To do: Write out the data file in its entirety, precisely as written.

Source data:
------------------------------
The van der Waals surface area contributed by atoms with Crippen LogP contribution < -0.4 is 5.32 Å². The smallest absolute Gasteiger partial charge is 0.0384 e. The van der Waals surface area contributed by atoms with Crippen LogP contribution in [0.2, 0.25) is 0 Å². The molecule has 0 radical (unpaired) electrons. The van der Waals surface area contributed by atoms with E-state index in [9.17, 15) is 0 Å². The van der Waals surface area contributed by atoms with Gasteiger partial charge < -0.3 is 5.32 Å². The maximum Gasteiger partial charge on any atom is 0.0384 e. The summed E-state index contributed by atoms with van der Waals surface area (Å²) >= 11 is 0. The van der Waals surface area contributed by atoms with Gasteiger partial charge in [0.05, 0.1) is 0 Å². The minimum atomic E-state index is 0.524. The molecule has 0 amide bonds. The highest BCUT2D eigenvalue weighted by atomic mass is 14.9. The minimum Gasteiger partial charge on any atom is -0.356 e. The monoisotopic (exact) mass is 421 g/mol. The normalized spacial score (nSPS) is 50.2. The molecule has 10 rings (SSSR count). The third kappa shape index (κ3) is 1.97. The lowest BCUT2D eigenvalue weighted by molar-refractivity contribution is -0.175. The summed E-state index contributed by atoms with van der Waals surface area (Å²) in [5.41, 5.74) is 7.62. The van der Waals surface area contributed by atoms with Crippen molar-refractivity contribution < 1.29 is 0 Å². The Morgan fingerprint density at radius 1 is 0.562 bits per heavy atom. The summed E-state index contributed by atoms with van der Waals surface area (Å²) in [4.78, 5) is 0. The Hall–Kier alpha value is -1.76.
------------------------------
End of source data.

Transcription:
The van der Waals surface area contributed by atoms with Crippen LogP contribution < -0.4 is 5.32 Å². The smallest absolute Gasteiger partial charge is 0.0384 e. The van der Waals surface area contributed by atoms with Crippen LogP contribution in [0.2, 0.25) is 0 Å². The molecule has 0 radical (unpaired) electrons. The van der Waals surface area contributed by atoms with E-state index in [9.17, 15) is 0 Å². The van der Waals surface area contributed by atoms with Gasteiger partial charge < -0.3 is 5.32 Å². The maximum Gasteiger partial charge on any atom is 0.0384 e. The summed E-state index contributed by atoms with van der Waals surface area (Å²) >= 11 is 0. The van der Waals surface area contributed by atoms with Gasteiger partial charge in [0.05, 0.1) is 0 Å². The minimum atomic E-state index is 0.524. The molecule has 0 amide bonds. The highest BCUT2D eigenvalue weighted by atomic mass is 14.9. The minimum Gasteiger partial charge on any atom is -0.356 e. The monoisotopic (exact) mass is 421 g/mol. The normalized spacial score (nSPS) is 50.2. The molecule has 10 rings (SSSR count). The third kappa shape index (κ3) is 1.97. The lowest BCUT2D eigenvalue weighted by molar-refractivity contribution is -0.175. The summed E-state index contributed by atoms with van der Waals surface area (Å²) in [5.41, 5.74) is 7.62. The van der Waals surface area contributed by atoms with Crippen molar-refractivity contribution < 1.29 is 0 Å². The Morgan fingerprint density at radius 1 is 0.562 bits per heavy atom. The summed E-state index contributed by atoms with van der Waals surface area (Å²) in [4.78, 5) is 0. The Hall–Kier alpha value is -1.76.